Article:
Solids, liquids and gases - That's Chemistry!
Type of Activity
These PDFs have been taken from the popular book, That's Chemistry! compiled by Jan Rees.
This book covers key ideas of physical science that primary students learn about, as well as giving numerous suggestions of activities, demonstrations and investigations that can be used to enhance students' learning.
If you teach primary science, click the headings below to find out how to use this resource:
Children will develop their working scientifically skills by:
- Asking their own questions about scientific phenomena.
- Selecting and planning the most appropriate ways to answer science questions, including:
- Finding things out using a wide range of secondary sources of information.
- Grouping and classifying things.
- Carrying out comparative and fair tests.
- Recording data and results using scientific diagrams and labels, classification keys, tables, scatter graphs, bar and line graphs.
- Drawing conclusions and raising further questions that could be investigated, based on their data and observations.
- Using appropriate scientific language and ideas to explain, evaluate and communicate their methods and findings.
- Compare and group materials together according to whether they are solids, liquids or gases.
- Observe that some materials change state when they are heated or cooled, and measure or research the temperature at which this happens in degrees Celsius.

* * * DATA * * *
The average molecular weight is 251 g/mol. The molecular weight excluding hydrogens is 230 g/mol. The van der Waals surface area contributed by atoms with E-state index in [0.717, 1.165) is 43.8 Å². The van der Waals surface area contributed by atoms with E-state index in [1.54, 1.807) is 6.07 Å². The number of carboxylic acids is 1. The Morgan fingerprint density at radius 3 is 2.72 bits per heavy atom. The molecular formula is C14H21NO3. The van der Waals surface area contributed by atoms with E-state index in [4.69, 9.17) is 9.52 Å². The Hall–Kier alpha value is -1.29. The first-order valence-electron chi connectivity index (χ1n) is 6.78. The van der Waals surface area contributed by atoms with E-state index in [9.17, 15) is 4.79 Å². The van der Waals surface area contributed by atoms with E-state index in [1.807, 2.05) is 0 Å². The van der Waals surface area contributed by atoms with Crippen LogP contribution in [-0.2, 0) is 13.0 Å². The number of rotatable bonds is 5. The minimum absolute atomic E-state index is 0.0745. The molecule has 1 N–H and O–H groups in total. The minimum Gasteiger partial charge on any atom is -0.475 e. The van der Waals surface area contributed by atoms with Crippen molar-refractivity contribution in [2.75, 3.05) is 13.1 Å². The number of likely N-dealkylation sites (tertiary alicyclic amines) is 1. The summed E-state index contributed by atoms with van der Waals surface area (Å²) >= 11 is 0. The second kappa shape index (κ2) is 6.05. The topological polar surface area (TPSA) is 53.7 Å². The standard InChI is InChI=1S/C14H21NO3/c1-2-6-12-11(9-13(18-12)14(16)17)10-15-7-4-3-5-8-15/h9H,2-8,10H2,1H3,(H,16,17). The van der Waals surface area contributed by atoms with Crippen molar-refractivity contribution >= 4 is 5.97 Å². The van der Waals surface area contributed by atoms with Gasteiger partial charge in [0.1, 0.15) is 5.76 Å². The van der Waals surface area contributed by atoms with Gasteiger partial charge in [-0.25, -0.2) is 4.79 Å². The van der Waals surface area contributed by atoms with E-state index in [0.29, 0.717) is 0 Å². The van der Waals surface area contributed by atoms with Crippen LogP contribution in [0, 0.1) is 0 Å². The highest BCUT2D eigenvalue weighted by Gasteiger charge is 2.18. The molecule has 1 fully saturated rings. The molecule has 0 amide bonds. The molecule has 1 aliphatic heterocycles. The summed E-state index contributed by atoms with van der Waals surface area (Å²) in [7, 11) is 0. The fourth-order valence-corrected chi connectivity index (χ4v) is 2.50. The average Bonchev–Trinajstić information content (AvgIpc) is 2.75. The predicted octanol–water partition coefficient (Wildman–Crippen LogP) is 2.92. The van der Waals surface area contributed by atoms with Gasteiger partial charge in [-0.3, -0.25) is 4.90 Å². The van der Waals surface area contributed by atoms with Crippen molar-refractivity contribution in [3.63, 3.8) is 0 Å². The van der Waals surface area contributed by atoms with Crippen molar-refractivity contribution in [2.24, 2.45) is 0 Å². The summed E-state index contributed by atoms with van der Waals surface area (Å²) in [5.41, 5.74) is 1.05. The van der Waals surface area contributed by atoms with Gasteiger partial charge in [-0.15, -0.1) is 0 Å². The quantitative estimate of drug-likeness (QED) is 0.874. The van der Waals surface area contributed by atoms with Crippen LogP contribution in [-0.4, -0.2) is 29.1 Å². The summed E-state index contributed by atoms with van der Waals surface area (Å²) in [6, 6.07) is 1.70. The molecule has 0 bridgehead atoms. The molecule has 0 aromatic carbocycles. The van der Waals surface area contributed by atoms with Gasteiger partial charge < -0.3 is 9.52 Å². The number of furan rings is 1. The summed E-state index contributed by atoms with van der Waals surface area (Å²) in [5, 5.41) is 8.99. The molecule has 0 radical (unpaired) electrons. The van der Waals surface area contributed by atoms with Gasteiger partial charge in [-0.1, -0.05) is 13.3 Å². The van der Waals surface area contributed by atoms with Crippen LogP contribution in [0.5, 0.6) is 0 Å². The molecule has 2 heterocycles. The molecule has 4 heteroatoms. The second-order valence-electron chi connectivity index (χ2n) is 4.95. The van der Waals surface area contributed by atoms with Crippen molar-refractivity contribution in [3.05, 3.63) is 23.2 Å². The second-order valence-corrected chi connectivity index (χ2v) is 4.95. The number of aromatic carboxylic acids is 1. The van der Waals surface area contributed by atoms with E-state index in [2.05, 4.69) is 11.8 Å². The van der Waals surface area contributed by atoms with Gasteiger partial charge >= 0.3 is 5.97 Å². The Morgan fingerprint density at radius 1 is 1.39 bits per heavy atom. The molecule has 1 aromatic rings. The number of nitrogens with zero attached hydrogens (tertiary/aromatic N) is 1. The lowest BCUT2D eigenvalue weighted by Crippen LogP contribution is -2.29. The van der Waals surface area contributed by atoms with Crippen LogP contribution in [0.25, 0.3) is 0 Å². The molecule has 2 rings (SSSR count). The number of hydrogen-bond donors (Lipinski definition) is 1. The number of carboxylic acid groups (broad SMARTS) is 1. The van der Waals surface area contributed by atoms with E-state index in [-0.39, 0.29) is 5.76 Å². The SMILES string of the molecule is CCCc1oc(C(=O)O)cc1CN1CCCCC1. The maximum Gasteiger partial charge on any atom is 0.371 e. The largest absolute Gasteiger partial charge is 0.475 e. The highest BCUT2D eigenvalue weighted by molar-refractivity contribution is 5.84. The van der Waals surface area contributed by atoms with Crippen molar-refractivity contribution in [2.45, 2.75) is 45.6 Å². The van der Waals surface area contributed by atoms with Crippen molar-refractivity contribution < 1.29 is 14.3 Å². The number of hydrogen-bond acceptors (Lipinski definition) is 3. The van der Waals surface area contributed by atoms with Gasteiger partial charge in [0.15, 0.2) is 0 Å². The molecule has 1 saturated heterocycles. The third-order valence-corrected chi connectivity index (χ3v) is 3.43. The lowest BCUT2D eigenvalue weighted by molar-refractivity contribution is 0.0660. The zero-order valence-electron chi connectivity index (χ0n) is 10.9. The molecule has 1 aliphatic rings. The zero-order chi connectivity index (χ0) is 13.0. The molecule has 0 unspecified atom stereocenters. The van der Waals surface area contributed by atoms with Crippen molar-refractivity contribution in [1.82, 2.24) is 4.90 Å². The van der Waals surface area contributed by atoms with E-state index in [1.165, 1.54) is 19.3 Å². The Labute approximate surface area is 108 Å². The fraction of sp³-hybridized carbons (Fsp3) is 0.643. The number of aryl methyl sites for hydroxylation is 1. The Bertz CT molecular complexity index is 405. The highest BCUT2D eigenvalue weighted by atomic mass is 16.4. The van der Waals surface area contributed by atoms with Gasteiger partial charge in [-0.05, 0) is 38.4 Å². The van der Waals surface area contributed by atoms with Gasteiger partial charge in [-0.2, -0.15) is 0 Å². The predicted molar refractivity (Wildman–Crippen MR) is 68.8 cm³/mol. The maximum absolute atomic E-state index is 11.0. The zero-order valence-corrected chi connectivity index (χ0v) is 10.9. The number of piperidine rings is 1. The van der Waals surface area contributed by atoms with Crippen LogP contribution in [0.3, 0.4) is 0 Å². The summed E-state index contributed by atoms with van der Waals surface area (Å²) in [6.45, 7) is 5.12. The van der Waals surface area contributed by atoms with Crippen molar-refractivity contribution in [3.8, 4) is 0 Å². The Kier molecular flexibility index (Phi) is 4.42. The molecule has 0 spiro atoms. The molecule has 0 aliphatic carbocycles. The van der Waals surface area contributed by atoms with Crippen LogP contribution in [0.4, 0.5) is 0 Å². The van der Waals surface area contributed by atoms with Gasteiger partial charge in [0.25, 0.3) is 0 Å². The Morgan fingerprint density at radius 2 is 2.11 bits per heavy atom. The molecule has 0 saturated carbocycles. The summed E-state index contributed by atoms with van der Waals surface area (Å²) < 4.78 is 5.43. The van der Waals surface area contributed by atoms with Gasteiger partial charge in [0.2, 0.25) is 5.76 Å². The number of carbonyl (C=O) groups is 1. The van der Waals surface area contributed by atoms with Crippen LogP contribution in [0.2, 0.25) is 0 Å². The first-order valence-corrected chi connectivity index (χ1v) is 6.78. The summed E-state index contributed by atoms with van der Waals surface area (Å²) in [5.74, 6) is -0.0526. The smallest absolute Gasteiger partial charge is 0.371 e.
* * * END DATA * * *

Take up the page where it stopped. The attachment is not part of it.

Children will learn:
- That substances and materials can be classified as solid, liquid or gas depending on their properties.
- That some materials can change state and that these changes are often reversible.
- That the properties of a solid extend beyond being hard, rigid materials. In fact, solids can be flexible and can bend, or even bounce.
Suggested activity use
This resource provides a useful long-term planning tool for mapping out different activities to help children develop their understanding of solids, liquids and gases, and how to classify materials and substances into these categories.
There are opportunities for experiments and the concept cartoons provide a useful way to test and challenge children’s thinking, affording you an opportunity to assess their understanding.
You will need to be clear about which experiments and tests you are going to use and what specific learning you want children to gain as a result of doing them.
The different activities will require different resources and equipment, which will need to be sourced prior to the lesson. When providing examples of different solids, it is important to provide materials that are flexible or have properties other than being hard and rigid, to tackle the misconception that ‘all solids are hard and rigid’.